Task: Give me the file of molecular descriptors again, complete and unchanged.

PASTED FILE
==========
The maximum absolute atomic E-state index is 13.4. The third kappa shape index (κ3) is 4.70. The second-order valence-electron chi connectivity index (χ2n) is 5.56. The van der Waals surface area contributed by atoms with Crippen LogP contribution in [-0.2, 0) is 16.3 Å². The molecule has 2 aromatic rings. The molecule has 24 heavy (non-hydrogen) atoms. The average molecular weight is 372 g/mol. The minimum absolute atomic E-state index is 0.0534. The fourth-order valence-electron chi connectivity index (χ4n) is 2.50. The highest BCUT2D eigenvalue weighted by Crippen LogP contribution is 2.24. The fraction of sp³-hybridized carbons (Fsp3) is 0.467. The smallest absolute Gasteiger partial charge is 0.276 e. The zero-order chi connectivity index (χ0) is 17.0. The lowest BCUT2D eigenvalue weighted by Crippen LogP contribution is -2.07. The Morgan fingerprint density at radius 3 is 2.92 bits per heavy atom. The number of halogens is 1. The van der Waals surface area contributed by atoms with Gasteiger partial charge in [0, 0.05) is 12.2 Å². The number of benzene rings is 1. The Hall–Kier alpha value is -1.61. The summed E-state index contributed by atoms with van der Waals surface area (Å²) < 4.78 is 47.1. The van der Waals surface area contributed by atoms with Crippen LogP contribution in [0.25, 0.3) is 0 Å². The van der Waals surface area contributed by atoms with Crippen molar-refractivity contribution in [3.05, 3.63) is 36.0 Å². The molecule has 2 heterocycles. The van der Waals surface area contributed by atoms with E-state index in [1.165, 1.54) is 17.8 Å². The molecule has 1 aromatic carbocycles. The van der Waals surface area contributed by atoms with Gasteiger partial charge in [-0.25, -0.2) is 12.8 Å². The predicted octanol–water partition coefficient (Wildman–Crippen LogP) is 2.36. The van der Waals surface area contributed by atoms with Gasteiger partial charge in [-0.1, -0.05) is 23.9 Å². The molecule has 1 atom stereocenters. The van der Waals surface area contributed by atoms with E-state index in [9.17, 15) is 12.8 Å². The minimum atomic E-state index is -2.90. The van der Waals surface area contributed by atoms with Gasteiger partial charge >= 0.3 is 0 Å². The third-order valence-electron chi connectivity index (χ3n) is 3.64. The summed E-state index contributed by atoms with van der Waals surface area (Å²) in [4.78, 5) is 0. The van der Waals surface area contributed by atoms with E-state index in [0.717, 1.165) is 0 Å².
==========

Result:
The maximum absolute atomic E-state index is 13.4. The third kappa shape index (κ3) is 4.70. The second-order valence-electron chi connectivity index (χ2n) is 5.56. The van der Waals surface area contributed by atoms with Crippen LogP contribution in [-0.2, 0) is 16.3 Å². The molecule has 2 aromatic rings. The molecule has 24 heavy (non-hydrogen) atoms. The average molecular weight is 372 g/mol. The minimum absolute atomic E-state index is 0.0534. The fourth-order valence-electron chi connectivity index (χ4n) is 2.50. The highest BCUT2D eigenvalue weighted by Crippen LogP contribution is 2.24. The fraction of sp³-hybridized carbons (Fsp3) is 0.467. The smallest absolute Gasteiger partial charge is 0.276 e. The zero-order chi connectivity index (χ0) is 17.0. The lowest BCUT2D eigenvalue weighted by Crippen LogP contribution is -2.07. The Morgan fingerprint density at radius 3 is 2.92 bits per heavy atom. The number of halogens is 1. The van der Waals surface area contributed by atoms with Gasteiger partial charge in [0, 0.05) is 12.2 Å². The number of benzene rings is 1. The Hall–Kier alpha value is -1.61. The summed E-state index contributed by atoms with van der Waals surface area (Å²) < 4.78 is 47.1. The van der Waals surface area contributed by atoms with Crippen LogP contribution in [0.25, 0.3) is 0 Å². The van der Waals surface area contributed by atoms with Crippen molar-refractivity contribution in [3.05, 3.63) is 36.0 Å². The molecule has 2 heterocycles. The van der Waals surface area contributed by atoms with E-state index in [1.165, 1.54) is 17.8 Å². The molecule has 1 aromatic carbocycles. The van der Waals surface area contributed by atoms with Gasteiger partial charge in [-0.25, -0.2) is 12.8 Å². The predicted octanol–water partition coefficient (Wildman–Crippen LogP) is 2.36. The van der Waals surface area contributed by atoms with Gasteiger partial charge in [-0.1, -0.05) is 23.9 Å². The molecule has 1 atom stereocenters. The van der Waals surface area contributed by atoms with E-state index in [9.17, 15) is 12.8 Å². The minimum atomic E-state index is -2.90. The van der Waals surface area contributed by atoms with Gasteiger partial charge >= 0.3 is 0 Å². The third-order valence-electron chi connectivity index (χ3n) is 3.64. The summed E-state index contributed by atoms with van der Waals surface area (Å²) in [4.78, 5) is 0. The van der Waals surface area contributed by atoms with E-state index in [0.717, 1.165) is 0 Å².